What Do I Do With … Jackfruit?
I was first introduced to jackfruit in southern India, where the edible orbs dangle from trees like prickly green footballs. In hot and steamy South Asia, they’re eaten fresh, cooked, and dried, in both sweet and savory preparations.
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I was first introduced to jackfruit in southern India, where the edible orbs dangle from trees like prickly green footballs. In hot and steamy South Asia, they’re eaten fresh, cooked, and dried, in both sweet and savory preparations. In the mainland United States and other non-tropical corners of the world, the fruit is more commonly found in cans at Asian markets, where you can buy it soaked in sweet syrup or packed in salty brine. I didn’t actually try jackfruit until years later, but when I did—wow! What a revelation. When squeezed dry, cooked with Mexican spices, and served in a warm corn tortilla, jackfruit morphs into a weirdly meat-like facsimile without the cholesterol or cruelty of a traditional carnitas taco.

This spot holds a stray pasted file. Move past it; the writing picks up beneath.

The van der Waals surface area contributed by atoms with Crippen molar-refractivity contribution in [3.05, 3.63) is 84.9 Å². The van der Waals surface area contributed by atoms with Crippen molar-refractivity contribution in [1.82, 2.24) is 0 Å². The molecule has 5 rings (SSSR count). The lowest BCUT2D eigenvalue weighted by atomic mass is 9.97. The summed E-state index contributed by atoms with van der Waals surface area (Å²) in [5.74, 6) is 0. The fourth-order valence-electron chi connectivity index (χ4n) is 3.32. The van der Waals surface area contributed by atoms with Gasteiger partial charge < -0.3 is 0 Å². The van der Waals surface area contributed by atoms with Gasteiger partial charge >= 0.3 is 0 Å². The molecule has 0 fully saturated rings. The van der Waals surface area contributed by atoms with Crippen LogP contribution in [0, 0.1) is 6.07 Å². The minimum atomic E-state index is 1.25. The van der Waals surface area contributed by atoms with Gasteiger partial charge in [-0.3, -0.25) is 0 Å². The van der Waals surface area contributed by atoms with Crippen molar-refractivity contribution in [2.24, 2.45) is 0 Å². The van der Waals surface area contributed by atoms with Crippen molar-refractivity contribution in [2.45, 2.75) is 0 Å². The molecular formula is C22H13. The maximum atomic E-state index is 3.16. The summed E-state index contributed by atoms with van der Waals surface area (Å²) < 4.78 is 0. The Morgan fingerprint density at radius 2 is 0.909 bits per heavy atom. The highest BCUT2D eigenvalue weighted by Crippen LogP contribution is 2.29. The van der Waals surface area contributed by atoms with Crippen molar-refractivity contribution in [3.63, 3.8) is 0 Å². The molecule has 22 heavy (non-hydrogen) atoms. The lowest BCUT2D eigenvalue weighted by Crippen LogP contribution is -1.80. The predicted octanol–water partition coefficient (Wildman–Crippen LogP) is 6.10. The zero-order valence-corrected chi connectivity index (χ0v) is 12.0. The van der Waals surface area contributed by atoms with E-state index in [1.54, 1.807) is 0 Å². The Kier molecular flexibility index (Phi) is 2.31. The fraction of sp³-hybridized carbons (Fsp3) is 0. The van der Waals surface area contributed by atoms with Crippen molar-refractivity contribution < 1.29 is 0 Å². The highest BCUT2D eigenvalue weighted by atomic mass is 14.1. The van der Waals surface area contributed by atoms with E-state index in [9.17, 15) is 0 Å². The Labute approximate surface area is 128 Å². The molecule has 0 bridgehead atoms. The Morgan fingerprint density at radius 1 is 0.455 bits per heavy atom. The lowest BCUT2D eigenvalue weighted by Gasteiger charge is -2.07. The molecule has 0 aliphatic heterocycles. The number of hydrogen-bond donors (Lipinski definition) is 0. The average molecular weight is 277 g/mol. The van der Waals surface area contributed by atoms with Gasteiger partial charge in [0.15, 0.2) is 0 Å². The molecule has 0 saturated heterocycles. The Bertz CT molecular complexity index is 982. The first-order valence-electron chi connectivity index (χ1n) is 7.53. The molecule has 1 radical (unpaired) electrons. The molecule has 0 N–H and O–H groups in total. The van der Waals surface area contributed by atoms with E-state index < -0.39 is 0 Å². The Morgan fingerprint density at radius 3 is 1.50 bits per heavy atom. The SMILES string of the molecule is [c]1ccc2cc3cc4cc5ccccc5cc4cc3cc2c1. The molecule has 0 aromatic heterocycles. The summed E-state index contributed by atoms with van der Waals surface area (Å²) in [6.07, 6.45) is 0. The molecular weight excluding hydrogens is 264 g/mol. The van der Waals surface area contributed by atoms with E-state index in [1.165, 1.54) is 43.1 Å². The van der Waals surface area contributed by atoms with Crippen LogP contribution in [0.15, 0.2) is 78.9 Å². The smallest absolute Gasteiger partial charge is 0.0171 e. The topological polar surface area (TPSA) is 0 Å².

Jackfruit’s chewy, slightly stringy texture (think pineapple, without the sweetness) and mild flavor make it adaptable to all sorts of interesting recipes, including French-style Jackfruit au Vin and middle-eastern gyros.
My new favorite way to use jackfruit is in this easy mock “crab” salad recipe. It tastes great stuffed into a sandwich, served atop a lettuce leaf, or scooped up with chips or crackers.
Jackfruit “Crab” Salad Serves 4 1 19-oz. can young jackfruit, rinsed and squeezed dry in a tea towel (about 1 cup) 2 Tbs. Vegenaise or other vegan mayo ¼ cup minced onion ¼ tsp. dulse flakes or powder ½ tsp. curry powder Salt and pepper to taste Combine ingredients in bowl, using fork to break jackfruit up into smaller pieces. Chill before serving. ——- Aurelia d’Andrea’s passion for travel is deeply intertwined with her love of food. Whether in Perth, Prague, or Phnom Penh, she always gravitates toward local markets in search of edible treasures, and takes pleasure in recreating tasty travel memories at home in her tiny Parisian kitchen.